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Talking Needs and Wants

Category: Activities: Home | Age Group: 14-16


Needs, wants, and managing money


6 items from your child’s bedroom selected by the child.


During the teen years there is a great deal of pressure as the adolescent develops his or her self image. During this impressionable time there are many influences that come to bear on them. One of these is a need for acceptance by peers. This influence can cause certain things to take on a greater significance far beyond their actual value. For this reason, it is important that young adults know about, and think about, the difference between a NEED and a WANT. This will help them to keep a proper perspective and be better able to develop a sense of self-importance by knowing who they are, what their needs and wants are – and factor this into the decisions they make about how they use their money.

  • At dinner or another convenient time, talk with your child about what the newest fads or hottest items are with their friends—and that everyone seems to want.
  • You can start to introduce the topic of needs and wants by saying something such as: “I just wish advertisers would focus more on things young people” need” rather than what they “want.” I think it would help young people make better decisions about what they do with their money “and you can ask: “How important do you think it really is for kids to buy (i.e.—iPad tablet, iPhone, designer clothes, etc.) to be accepted and part of the group? Do you think a lot of young people spend money on things they want in order to fit in—and as a result of advertising—than actually buying things they need?”
  • Your way of introducing the topic of needs and wants will obviously depend upon the natural relationship and interactions you have with your son or daughter.
  • Once you have introduced the topic of the difference between needs and wants, suggest the following as a game to get into this discussion a little more.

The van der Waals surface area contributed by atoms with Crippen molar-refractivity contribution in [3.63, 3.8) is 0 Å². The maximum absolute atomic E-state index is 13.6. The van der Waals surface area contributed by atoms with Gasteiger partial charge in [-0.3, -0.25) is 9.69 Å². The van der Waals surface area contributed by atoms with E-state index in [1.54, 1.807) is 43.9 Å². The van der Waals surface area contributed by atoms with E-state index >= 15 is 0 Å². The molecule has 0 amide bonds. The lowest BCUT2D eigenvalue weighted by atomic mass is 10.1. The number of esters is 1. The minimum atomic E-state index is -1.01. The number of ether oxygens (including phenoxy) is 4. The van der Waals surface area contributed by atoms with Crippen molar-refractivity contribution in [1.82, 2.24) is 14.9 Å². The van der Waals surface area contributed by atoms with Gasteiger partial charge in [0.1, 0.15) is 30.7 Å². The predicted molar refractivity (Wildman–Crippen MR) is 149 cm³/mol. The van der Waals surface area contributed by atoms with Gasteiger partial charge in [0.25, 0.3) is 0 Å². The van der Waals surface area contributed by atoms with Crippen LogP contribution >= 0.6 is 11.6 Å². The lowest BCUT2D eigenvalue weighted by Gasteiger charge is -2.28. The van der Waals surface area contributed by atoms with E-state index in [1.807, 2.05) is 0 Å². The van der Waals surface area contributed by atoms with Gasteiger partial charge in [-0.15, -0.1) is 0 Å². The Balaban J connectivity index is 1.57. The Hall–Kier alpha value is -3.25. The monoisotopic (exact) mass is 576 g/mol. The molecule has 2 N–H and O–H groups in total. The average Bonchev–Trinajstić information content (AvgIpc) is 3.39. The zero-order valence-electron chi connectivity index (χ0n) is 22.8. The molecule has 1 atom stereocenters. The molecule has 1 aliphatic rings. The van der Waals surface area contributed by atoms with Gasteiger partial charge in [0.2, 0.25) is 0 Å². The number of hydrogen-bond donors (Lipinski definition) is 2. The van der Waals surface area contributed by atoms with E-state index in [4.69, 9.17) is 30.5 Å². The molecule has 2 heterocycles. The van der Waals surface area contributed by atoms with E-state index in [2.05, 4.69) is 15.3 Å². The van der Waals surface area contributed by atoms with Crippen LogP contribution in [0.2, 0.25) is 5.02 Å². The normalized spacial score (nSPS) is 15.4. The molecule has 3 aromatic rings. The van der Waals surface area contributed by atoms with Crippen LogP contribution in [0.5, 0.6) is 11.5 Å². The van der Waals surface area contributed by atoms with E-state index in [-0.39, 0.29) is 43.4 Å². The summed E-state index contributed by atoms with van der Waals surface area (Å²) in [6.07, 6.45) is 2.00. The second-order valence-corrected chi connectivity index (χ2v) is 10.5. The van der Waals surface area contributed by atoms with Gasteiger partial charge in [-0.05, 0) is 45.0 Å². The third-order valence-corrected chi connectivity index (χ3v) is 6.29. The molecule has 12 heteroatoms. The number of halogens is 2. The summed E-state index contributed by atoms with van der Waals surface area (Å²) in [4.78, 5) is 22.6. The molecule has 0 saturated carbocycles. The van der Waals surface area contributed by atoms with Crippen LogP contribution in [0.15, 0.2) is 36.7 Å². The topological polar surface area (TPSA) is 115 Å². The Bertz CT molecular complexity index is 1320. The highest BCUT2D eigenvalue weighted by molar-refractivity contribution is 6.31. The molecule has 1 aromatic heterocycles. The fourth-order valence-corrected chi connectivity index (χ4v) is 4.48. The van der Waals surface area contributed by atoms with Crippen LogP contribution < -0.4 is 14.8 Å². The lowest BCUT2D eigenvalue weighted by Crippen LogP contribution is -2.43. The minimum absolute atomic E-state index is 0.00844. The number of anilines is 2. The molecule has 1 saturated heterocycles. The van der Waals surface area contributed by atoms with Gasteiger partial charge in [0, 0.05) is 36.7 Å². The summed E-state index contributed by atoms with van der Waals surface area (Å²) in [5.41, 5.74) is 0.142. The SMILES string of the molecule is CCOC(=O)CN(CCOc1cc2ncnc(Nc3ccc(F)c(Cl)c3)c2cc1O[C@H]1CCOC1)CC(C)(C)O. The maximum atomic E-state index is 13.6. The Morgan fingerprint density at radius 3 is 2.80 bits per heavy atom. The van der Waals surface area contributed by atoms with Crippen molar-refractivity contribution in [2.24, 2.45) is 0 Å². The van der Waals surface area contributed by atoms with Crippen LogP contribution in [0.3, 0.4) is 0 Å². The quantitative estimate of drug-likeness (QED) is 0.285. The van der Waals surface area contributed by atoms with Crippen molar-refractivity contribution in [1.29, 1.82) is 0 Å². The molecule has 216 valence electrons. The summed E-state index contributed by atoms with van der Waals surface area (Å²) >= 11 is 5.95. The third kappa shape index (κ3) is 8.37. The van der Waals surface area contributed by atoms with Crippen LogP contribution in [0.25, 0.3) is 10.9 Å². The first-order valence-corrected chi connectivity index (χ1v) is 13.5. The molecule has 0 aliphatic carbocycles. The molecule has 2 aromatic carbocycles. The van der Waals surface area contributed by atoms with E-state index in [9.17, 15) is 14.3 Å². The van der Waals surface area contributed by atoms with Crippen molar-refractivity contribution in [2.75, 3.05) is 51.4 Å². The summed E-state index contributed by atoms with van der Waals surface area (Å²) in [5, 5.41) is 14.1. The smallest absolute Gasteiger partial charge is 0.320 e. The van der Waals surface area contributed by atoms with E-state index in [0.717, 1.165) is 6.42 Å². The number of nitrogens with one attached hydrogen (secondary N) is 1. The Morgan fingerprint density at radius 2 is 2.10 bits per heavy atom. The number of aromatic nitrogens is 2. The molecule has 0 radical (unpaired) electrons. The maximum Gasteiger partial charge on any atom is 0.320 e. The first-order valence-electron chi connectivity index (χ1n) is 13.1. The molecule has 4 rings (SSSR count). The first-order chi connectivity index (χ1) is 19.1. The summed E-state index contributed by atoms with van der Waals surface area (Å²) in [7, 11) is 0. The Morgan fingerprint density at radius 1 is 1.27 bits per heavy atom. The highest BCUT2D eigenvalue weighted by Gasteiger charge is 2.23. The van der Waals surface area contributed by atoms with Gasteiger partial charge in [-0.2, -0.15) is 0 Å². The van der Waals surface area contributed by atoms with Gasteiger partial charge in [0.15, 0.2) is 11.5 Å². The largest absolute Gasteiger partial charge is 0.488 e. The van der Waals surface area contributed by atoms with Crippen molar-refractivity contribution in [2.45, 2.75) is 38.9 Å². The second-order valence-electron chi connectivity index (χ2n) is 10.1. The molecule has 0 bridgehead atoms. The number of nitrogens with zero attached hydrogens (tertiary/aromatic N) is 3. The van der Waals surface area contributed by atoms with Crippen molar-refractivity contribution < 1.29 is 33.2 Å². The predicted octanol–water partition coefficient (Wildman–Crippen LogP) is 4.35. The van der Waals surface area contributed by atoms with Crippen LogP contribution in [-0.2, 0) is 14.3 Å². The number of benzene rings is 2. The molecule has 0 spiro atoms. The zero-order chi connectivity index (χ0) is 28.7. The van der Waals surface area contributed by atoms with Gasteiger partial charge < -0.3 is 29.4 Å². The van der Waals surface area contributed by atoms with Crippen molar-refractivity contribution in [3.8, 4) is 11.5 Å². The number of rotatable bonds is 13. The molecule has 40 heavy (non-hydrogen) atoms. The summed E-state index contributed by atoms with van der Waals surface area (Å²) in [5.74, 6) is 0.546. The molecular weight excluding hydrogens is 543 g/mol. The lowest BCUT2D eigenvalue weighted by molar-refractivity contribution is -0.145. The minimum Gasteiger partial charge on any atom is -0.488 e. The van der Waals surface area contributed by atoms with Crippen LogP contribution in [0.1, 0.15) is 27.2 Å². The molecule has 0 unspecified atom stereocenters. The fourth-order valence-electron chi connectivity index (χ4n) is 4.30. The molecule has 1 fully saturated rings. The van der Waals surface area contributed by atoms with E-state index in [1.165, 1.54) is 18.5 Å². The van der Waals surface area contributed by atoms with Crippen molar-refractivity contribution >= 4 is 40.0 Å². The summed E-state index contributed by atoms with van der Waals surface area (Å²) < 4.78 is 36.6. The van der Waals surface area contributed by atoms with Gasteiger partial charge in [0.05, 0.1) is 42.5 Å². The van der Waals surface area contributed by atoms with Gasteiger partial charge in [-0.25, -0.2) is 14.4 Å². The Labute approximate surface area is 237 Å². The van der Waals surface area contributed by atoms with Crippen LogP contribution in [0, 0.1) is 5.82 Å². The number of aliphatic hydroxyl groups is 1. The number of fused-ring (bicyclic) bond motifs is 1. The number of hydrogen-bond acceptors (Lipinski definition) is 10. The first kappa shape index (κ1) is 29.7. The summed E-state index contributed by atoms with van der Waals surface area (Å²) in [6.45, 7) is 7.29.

• Ask them to go to their bedroom and select 6 items—3 which they believe are needs and 3 which they believe are wants.
  • Once they have done this, talk about each item and discuss what makes something a need or a want. Talk about whether their friends would all feel the same about the items selected. Talk about how needs and wants can be different for different people.
  • Talk with them about how thinking about whether something is a need or a want can affect their money decisions. Over the course of their lives, talk about how it will be important to have money for things that are needed—and then save, if necessary, to get things that are wanted. This can help with money decisions, planning, setting priorities, and managing money more effectively. Talk about how often people get in financial difficulty because they buy things they want before making sure they can cover the cost of things they need—and then they find they have to borrow to make ends meet—and this can lead to more and more debt—and sometimes too much debt to manage. This can lead to where a person may be spending so much of their available money to cover their past debts; they have little left to spend on anything.
  • Talk about the fact that wants are completely under your control—you don’t have to have them—whereas needs have to be met.
  • You could continue the discussion by introducing the idea of “Opportunity Cost”—that is, in choosing to buy a particular item you are also choosing not to do something else with the money. Always consider what your next best option is for that money before you make the purchase because this option will be a trade-off you make once the purchase is made.